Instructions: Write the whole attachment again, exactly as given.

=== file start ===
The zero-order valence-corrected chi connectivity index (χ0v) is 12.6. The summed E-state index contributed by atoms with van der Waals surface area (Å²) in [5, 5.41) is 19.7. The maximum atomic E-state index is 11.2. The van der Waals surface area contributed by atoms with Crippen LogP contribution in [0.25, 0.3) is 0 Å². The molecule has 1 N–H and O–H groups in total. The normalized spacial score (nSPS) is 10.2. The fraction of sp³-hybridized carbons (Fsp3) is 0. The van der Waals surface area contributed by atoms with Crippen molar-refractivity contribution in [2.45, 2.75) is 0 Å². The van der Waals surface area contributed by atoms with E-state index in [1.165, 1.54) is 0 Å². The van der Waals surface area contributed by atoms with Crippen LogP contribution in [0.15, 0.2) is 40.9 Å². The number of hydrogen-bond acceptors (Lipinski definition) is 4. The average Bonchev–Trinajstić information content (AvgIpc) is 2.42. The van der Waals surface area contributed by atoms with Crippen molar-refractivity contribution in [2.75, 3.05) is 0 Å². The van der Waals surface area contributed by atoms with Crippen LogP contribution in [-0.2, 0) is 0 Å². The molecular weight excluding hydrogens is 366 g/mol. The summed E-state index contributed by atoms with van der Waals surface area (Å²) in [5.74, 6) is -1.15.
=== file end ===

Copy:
The zero-order valence-corrected chi connectivity index (χ0v) is 12.6. The summed E-state index contributed by atoms with van der Waals surface area (Å²) in [5, 5.41) is 19.7. The maximum atomic E-state index is 11.2. The van der Waals surface area contributed by atoms with Crippen LogP contribution in [0.25, 0.3) is 0 Å². The molecule has 1 N–H and O–H groups in total. The normalized spacial score (nSPS) is 10.2. The fraction of sp³-hybridized carbons (Fsp3) is 0. The van der Waals surface area contributed by atoms with Crippen molar-refractivity contribution in [2.45, 2.75) is 0 Å². The van der Waals surface area contributed by atoms with E-state index in [1.165, 1.54) is 0 Å². The van der Waals surface area contributed by atoms with Crippen LogP contribution in [0.15, 0.2) is 40.9 Å². The number of hydrogen-bond acceptors (Lipinski definition) is 4. The average Bonchev–Trinajstić information content (AvgIpc) is 2.42. The van der Waals surface area contributed by atoms with Crippen molar-refractivity contribution in [2.75, 3.05) is 0 Å². The van der Waals surface area contributed by atoms with Crippen LogP contribution in [-0.2, 0) is 0 Å². The molecular weight excluding hydrogens is 366 g/mol. The summed E-state index contributed by atoms with van der Waals surface area (Å²) in [5.74, 6) is -1.15.